digital

The featured-packed new delay from Kansas City builder Junior Thomason sounds heavenly, but can be a beast to navigate.

Many beautiful delay tones. Nice, subtle modulation. Double-delay algorithms sound incredible. Big-box functionality in a small footprint.

No delay time knob. Requires a lot of time to memorize its color-coded operations. Difficult to quickly navigate settings on the fly without a MIDI controller.

$299

JET Pedals Eternity
jetpedals.com

4.5
3.5
2.5
4

Maximalist pedal engineering—the kind that finds dozens of functions crammed into small enclosures—isn’t for everyone. The impressive capabilities of these units test conventional thinking about how much tone shaping power you can fit in a single compact housing. But such pedals can also test your patience if you’re the plug-in-and-go type.The JET Pedals Eternity Delay is likely built with patient tinkerers in mind. It's rich with fascinating delay sounds, but to unlock its ample power, you’ll have to keep your wits and do your work with the manual up front.

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Fender Tone Master Pro Demo | First Look

John Bohlinger has a blast taking an extensive tour of Fender's ambitious, expansive, and intuitive Tone Master Pro modeler.

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Tube power and digital cab sims add up to a formidable compact hybrid amplification solution.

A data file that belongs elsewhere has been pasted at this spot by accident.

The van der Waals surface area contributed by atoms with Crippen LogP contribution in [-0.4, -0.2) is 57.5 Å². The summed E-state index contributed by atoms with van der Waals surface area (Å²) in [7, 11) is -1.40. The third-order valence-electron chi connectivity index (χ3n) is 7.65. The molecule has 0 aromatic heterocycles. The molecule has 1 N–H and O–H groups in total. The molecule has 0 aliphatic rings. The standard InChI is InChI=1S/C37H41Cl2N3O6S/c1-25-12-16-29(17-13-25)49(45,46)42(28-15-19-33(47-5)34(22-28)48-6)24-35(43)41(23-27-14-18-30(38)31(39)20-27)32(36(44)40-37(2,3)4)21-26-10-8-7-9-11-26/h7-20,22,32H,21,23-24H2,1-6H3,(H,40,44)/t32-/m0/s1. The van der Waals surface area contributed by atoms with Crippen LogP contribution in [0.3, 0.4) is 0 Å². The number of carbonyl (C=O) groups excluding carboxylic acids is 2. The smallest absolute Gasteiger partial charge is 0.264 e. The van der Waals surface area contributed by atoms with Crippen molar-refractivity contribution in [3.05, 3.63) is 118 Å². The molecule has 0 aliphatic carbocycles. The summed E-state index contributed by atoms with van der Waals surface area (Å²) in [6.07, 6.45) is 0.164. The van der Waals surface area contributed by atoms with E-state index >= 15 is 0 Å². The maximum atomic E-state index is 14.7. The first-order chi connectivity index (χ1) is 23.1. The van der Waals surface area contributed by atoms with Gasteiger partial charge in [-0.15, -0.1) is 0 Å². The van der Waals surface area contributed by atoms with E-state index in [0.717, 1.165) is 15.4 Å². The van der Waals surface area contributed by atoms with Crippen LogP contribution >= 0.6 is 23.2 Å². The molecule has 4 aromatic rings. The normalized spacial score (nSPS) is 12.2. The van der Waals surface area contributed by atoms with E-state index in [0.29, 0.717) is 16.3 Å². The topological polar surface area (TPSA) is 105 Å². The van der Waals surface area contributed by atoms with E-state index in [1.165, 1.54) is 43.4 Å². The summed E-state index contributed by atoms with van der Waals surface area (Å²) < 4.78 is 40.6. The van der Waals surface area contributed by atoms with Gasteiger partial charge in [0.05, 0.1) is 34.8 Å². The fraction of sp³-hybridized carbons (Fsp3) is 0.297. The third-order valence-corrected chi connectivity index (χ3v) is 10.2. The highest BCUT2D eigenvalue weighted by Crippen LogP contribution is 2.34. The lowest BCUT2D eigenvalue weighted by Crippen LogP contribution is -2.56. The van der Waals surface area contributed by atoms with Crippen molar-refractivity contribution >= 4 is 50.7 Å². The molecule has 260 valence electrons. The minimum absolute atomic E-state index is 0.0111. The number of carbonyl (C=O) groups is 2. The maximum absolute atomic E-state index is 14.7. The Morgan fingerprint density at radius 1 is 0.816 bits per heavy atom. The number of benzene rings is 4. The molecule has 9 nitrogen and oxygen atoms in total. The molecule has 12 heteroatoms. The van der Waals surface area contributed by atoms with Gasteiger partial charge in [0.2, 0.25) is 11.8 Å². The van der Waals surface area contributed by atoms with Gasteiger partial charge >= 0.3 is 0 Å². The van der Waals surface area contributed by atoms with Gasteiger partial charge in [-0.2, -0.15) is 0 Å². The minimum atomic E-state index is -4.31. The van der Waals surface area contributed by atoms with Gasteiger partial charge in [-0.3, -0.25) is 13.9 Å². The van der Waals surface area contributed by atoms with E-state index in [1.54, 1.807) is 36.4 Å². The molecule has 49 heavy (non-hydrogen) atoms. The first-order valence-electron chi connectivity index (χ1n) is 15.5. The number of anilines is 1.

Analog tube power meets Wall of Sound DynIR Software in a compact package. Takes pedals well. Easy to use.

Bypass doesn’t have dedicated switch. Single cabinet sim in hardware.

$399

Two Notes ReVolt Guitar
two-notes.com

4.5
5
5
4.5

Two Notes Audio Engineering is best known for their digital DynIR cabinet modeling technology. This tech is the backbone of the company’s Torpedo load boxes and cabinet simulators, as well as cab simulations used by Mesa, Victory, and others. But the new ReVolt Guitar amp simulator pedal is a departure. It’s a tube-driven, 3-channel preamp with analog cabinet emulation that comes in a solid, compact 7" x 4.5" x 3" stompbox. The ReVolt is intuitive, too. If you know how to twist the knobs on your amp to get a sound you like, you’ll fare well with the ReVolt Guitar. There’s no menu diving or secondary footswitches or knob functions. It’s a true WYSIWYG device.

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